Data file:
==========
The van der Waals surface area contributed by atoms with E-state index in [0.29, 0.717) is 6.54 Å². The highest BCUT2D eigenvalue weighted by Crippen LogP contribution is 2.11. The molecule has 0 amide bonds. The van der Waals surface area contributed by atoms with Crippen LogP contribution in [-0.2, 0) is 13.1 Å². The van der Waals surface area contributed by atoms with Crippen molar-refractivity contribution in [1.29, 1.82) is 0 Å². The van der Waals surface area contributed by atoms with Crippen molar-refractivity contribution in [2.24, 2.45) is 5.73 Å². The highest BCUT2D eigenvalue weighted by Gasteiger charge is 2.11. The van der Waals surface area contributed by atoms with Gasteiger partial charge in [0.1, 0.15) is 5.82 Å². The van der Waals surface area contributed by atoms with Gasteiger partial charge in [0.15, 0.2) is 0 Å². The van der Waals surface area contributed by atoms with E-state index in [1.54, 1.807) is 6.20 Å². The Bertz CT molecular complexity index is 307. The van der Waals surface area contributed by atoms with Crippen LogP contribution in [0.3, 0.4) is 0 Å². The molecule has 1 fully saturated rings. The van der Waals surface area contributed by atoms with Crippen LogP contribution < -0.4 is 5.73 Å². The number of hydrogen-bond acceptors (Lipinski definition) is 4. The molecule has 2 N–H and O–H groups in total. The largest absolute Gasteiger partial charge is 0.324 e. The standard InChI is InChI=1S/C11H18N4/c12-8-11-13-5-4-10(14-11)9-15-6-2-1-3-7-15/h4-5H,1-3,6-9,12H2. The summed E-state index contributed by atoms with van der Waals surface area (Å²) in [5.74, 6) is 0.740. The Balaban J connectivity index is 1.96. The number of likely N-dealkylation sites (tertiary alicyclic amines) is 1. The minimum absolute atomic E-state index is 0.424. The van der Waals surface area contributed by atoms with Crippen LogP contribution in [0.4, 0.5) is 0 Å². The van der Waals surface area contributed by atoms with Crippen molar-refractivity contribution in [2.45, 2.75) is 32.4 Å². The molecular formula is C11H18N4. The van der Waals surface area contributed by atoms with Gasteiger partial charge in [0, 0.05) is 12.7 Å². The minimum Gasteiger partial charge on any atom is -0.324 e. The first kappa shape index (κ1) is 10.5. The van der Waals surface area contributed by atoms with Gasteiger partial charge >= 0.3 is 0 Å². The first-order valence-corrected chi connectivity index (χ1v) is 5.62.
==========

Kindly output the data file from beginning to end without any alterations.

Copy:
The van der Waals surface area contributed by atoms with E-state index in [0.29, 0.717) is 6.54 Å². The highest BCUT2D eigenvalue weighted by Crippen LogP contribution is 2.11. The molecule has 0 amide bonds. The van der Waals surface area contributed by atoms with Crippen LogP contribution in [-0.2, 0) is 13.1 Å². The van der Waals surface area contributed by atoms with Crippen molar-refractivity contribution in [1.29, 1.82) is 0 Å². The van der Waals surface area contributed by atoms with Crippen molar-refractivity contribution in [2.24, 2.45) is 5.73 Å². The highest BCUT2D eigenvalue weighted by Gasteiger charge is 2.11. The van der Waals surface area contributed by atoms with Gasteiger partial charge in [0.1, 0.15) is 5.82 Å². The van der Waals surface area contributed by atoms with Gasteiger partial charge in [0.15, 0.2) is 0 Å². The van der Waals surface area contributed by atoms with E-state index in [1.54, 1.807) is 6.20 Å². The Bertz CT molecular complexity index is 307. The van der Waals surface area contributed by atoms with Crippen LogP contribution in [0.3, 0.4) is 0 Å². The molecule has 1 fully saturated rings. The van der Waals surface area contributed by atoms with Crippen LogP contribution < -0.4 is 5.73 Å². The number of hydrogen-bond acceptors (Lipinski definition) is 4. The molecule has 2 N–H and O–H groups in total. The largest absolute Gasteiger partial charge is 0.324 e. The standard InChI is InChI=1S/C11H18N4/c12-8-11-13-5-4-10(14-11)9-15-6-2-1-3-7-15/h4-5H,1-3,6-9,12H2. The summed E-state index contributed by atoms with van der Waals surface area (Å²) in [5.74, 6) is 0.740. The Balaban J connectivity index is 1.96. The number of likely N-dealkylation sites (tertiary alicyclic amines) is 1. The minimum absolute atomic E-state index is 0.424. The van der Waals surface area contributed by atoms with Crippen LogP contribution in [0.4, 0.5) is 0 Å². The van der Waals surface area contributed by atoms with Crippen molar-refractivity contribution in [2.45, 2.75) is 32.4 Å². The molecular formula is C11H18N4. The van der Waals surface area contributed by atoms with Gasteiger partial charge in [0, 0.05) is 12.7 Å². The minimum Gasteiger partial charge on any atom is -0.324 e. The first kappa shape index (κ1) is 10.5. The van der Waals surface area contributed by atoms with Gasteiger partial charge >= 0.3 is 0 Å². The first-order valence-corrected chi connectivity index (χ1v) is 5.62.